We aren’t Christians, how can we be hypocrites, right? Joking aside, at the bottom of all of these debates is the fact that we are human beings. Flawed, imperfect human beings. We all have, at one time or another, told someone not to do something when we have done the opposite. We have all chastised believers or other skeptics for their positions, lack of logic or rationality while not applying those methodologies to our own beliefs.
Hypocrisy is something we ALL commit. How we deal with it afterward and how we work to minimize it in the future is what matters. One must first be willing to admit they can be wrong, and be willing to call yourself out on your mistakes, instead of doubling down on bad information.
Biases are like assumptions, they are dangerous because most of the time you don’t know when you are wrapped up in one. Developing a good toolkit for recognizing and dismantling biases is a great way to fight the apathy of atheism. It’s good for kicking yourself in the butt every now and then and saying ‘I wonder what nonsense “I” still believe?’. The really hard thing is once you recognize an inconsistency is actually working on that evaluation and finding the truth. Being willing to say, “I was wrong” or to tell a story “where I was SO mistaken” not only helps you to (as Matt Dillahunty would say) believe as many true things and as few false things as possible. It also helps tremendously with showing others that its OK to be wrong, and that you can be wrong about things yet find the right answers.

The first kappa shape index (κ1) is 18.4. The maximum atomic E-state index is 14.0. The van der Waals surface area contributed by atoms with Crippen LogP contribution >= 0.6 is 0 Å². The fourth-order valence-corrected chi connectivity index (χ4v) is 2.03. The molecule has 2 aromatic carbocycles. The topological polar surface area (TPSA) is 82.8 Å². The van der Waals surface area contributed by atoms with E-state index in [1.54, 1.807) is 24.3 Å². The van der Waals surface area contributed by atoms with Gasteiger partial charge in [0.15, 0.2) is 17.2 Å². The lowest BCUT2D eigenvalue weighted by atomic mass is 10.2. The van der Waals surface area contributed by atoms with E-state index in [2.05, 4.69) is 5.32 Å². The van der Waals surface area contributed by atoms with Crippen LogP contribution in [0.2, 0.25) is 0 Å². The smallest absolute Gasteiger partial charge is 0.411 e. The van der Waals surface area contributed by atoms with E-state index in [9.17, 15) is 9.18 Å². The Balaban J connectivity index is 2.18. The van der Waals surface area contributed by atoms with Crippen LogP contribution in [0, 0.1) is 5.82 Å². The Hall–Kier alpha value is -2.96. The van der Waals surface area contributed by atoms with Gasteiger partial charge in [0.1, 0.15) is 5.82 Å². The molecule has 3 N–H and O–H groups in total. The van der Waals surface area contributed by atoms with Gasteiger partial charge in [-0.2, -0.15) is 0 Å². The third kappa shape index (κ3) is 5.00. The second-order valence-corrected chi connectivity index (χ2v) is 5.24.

Repudiating ‘bad’ Behavior
We simply MUST own up to our own actions or inactions, taking responsibility for ourselves. If you do something wrong, admit it. If you back a fallacious idea or philosophy , be willing to admit that and be willing to do the personal work to change. There isn’t much more that needs to be said. Own your side of the street.
Apathy in this movement could be a deathblow to all the great work that’s been done so far by so many, so please stay positive, stay active, and keep thinking.
At the highly publicized Apostacon event in Texas this month there will be lots of talks, presentations, get togethers and debates. But, one of those debates is going to be IN-FRICKING-SANE.
Matt Dillahunty will be squaring up with JT Eberhard in a mano y mano, no holds barred debate about whether Country Music Sucks. This could be the most important debate of our time! So much so the Matt has already tossed down the gauntlet….